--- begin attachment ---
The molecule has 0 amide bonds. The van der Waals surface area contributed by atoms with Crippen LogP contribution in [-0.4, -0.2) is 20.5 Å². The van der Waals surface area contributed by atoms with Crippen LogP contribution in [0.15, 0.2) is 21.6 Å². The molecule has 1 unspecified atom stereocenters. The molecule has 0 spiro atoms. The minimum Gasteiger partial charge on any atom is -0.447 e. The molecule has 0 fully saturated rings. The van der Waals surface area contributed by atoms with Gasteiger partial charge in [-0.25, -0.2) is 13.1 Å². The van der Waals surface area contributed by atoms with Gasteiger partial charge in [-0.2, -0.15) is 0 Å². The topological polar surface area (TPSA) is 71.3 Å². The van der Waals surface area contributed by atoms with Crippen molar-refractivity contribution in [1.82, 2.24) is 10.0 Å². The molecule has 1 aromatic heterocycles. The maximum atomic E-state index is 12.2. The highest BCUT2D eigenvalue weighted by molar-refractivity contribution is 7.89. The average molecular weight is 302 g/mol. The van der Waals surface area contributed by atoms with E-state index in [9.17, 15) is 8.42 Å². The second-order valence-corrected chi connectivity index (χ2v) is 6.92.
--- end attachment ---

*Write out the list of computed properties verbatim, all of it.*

The molecule has 0 amide bonds. The van der Waals surface area contributed by atoms with Crippen LogP contribution in [-0.4, -0.2) is 20.5 Å². The van der Waals surface area contributed by atoms with Crippen LogP contribution in [0.15, 0.2) is 21.6 Å². The molecule has 1 unspecified atom stereocenters. The molecule has 0 spiro atoms. The minimum Gasteiger partial charge on any atom is -0.447 e. The molecule has 0 fully saturated rings. The van der Waals surface area contributed by atoms with Gasteiger partial charge in [-0.25, -0.2) is 13.1 Å². The van der Waals surface area contributed by atoms with Gasteiger partial charge in [-0.2, -0.15) is 0 Å². The topological polar surface area (TPSA) is 71.3 Å². The van der Waals surface area contributed by atoms with Crippen molar-refractivity contribution in [1.82, 2.24) is 10.0 Å². The molecule has 1 aromatic heterocycles. The maximum atomic E-state index is 12.2. The highest BCUT2D eigenvalue weighted by molar-refractivity contribution is 7.89. The average molecular weight is 302 g/mol. The van der Waals surface area contributed by atoms with E-state index in [9.17, 15) is 8.42 Å². The second-order valence-corrected chi connectivity index (χ2v) is 6.92.